This activity has students listen to and reflect on the voices of those who are out in the street in the wake of George Floyd's murder by police. What brings them there? And what do students think and feel about it?
The police killing of George Floyd has ignited outrage, grief, and protest across the country. Here are some suggestions to give your students space to share their thoughts and feelings about these events.
Using tweets, video and a poster, students review the history of the Black Lives Matter movement, consider criticisms of it, and examine the movement's policy goals.
NFL quarterback Colin Kaepernick has added momentum to a remarkable wave of protests by athletes against racial injustice and police killings. Students discuss tweets about the protests, consider multiple points of view about them, and construct a timeline of events.
What is happening at Standing Rock? Students learn about and discuss the growing protest by the Standing Rock Sioux and their allies to stop a pipeline.
Through a series of engaging "opinion continuum" exercises, students explore a range of views about the phrases "Black Lives Matter" and "All Lives Matter."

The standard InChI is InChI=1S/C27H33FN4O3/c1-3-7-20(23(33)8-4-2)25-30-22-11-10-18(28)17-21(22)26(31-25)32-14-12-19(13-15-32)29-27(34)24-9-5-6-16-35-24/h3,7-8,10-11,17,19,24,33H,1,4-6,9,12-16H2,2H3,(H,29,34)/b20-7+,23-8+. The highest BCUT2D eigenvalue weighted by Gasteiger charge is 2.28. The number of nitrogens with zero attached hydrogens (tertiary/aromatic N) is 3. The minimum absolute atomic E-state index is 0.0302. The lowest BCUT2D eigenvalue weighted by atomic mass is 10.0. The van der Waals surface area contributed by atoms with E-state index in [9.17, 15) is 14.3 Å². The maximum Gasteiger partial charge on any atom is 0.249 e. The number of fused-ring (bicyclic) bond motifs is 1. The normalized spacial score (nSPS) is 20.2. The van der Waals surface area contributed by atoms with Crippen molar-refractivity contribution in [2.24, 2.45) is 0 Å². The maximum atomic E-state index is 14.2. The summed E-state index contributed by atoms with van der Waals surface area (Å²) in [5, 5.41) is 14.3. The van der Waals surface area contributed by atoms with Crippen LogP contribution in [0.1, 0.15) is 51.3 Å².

This first of three lessons on the Black Lives Matter movement serves as an introduction. Students learn about the origins of the Black Lives Matter movement through tweets, quotes, and discussion of the movement's principles.
This activity acknowledges the painful feelings surrounding the killings in Louisiana, Minnesota, and Texas, and points the way to positive action.
Chicago decided on May 6, 2015, to provide reparations for its history of brutal police abuse, after decades of organizing by activists. This brief classroom activity uses two quotes to help students consider the news and its implications.
In this lesson students discuss reactions to the police killing of Walter Scott, an unarmed black man, in North Charleston, South Carolina. Students consider quotes and discuss two short videos.